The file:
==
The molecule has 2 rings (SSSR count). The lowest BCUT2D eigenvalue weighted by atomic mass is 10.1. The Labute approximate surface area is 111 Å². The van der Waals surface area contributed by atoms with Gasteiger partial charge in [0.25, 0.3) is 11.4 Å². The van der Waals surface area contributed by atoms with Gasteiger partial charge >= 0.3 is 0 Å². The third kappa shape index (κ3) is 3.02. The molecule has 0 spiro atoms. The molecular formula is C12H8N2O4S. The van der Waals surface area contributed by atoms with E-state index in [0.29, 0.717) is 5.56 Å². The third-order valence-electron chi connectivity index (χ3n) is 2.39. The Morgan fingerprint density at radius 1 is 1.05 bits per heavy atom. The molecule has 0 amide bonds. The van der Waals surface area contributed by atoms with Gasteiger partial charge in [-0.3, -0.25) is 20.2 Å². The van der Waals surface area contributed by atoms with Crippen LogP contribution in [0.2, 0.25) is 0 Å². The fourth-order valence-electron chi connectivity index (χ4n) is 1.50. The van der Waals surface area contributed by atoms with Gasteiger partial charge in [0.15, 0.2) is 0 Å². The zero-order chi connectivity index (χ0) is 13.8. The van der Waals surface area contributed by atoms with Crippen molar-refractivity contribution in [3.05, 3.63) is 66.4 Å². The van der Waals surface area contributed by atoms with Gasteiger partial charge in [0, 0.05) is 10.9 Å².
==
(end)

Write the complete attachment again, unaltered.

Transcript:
The molecule has 2 rings (SSSR count). The lowest BCUT2D eigenvalue weighted by atomic mass is 10.1. The Labute approximate surface area is 111 Å². The van der Waals surface area contributed by atoms with Gasteiger partial charge in [0.25, 0.3) is 11.4 Å². The van der Waals surface area contributed by atoms with Gasteiger partial charge >= 0.3 is 0 Å². The third kappa shape index (κ3) is 3.02. The molecule has 0 spiro atoms. The molecular formula is C12H8N2O4S. The van der Waals surface area contributed by atoms with E-state index in [0.29, 0.717) is 5.56 Å². The third-order valence-electron chi connectivity index (χ3n) is 2.39. The Morgan fingerprint density at radius 1 is 1.05 bits per heavy atom. The molecule has 0 amide bonds. The van der Waals surface area contributed by atoms with Gasteiger partial charge in [-0.3, -0.25) is 20.2 Å². The van der Waals surface area contributed by atoms with Crippen LogP contribution in [0.2, 0.25) is 0 Å². The fourth-order valence-electron chi connectivity index (χ4n) is 1.50. The van der Waals surface area contributed by atoms with Gasteiger partial charge in [0.15, 0.2) is 0 Å². The zero-order chi connectivity index (χ0) is 13.8. The van der Waals surface area contributed by atoms with Crippen molar-refractivity contribution in [3.05, 3.63) is 66.4 Å². The van der Waals surface area contributed by atoms with Gasteiger partial charge in [0, 0.05) is 10.9 Å².